the consortium's mandate is to undertake a long term program of               
 research on the relation between fisheries and marine mammals in              
 the North Pacific.  He noted that most of the initial focus is on             
 the stellar sea lion.                                                         
 Number 258                                                                    
 DR. TRITES told committee members the consortium has built on the             
 foundation of research conducted by the National Marine Fisheries             
 Service and the Alaska Department of Fish and Game, and has                   
 developed a research program to address the major hypotheses put              
 forward to explain the cause of the stellar sea lion population               
 decline.  He said ten hypotheses have been proposed, of which five            
 have largely been discredited.  These include storms, pollution,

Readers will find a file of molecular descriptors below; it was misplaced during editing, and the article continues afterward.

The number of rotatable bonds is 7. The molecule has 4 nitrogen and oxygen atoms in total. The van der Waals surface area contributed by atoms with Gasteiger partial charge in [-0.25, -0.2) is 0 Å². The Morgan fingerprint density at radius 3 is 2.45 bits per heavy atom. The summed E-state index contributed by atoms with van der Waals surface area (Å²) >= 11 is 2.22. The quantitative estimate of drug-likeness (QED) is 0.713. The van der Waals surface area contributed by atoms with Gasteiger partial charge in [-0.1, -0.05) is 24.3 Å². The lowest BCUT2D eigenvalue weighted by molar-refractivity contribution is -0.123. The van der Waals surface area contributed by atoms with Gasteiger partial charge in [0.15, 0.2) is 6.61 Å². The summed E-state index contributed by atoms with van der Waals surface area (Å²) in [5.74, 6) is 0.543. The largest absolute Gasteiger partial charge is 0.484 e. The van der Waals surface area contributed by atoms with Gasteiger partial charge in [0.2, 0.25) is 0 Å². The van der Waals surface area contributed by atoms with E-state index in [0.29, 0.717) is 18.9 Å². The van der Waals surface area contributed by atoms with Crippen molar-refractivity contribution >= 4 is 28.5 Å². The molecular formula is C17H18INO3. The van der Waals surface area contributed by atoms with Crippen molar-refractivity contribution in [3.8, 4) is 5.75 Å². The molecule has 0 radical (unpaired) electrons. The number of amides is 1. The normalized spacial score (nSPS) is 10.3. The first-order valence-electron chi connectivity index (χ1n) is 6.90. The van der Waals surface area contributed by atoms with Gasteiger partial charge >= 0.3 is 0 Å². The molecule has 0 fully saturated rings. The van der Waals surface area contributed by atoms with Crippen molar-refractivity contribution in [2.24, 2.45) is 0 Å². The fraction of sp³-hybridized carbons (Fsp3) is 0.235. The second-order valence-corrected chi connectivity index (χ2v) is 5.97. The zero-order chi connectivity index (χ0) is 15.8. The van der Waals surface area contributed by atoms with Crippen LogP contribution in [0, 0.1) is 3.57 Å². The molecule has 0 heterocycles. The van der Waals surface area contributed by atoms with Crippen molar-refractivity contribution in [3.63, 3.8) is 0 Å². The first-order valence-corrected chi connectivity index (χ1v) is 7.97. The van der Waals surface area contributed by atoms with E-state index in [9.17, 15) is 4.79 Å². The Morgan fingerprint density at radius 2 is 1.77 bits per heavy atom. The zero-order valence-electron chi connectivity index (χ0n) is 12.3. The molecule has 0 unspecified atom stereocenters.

toxins, and entanglement and shooting.  He stated the consortium's            
 research program is addressing the remaining five.                            
 DR. TRITES said a parasitologist at the University of British                 
 Columbia is examining parasites from sea lion stomachs and feces,             
 while the leading world expert on sea lion diseases from Oregon               
 State University has proposed a long term study to evaluate the               
 contributing role of disease to the population decline.  He stated            
 the predation hypothesis is intriguing.  A dead killer whale washed           
 ashore in Prince William Sound in the summer of 1992.  Its stomach            
 contained 14 flipper tags from stellar sea lions.  He noted a study           
 was started at the University of British Columbia to determine                
 whether killer whale predation could significantly affect sea lion            
 DR. TRITES stated the stomach contents collected over the past 20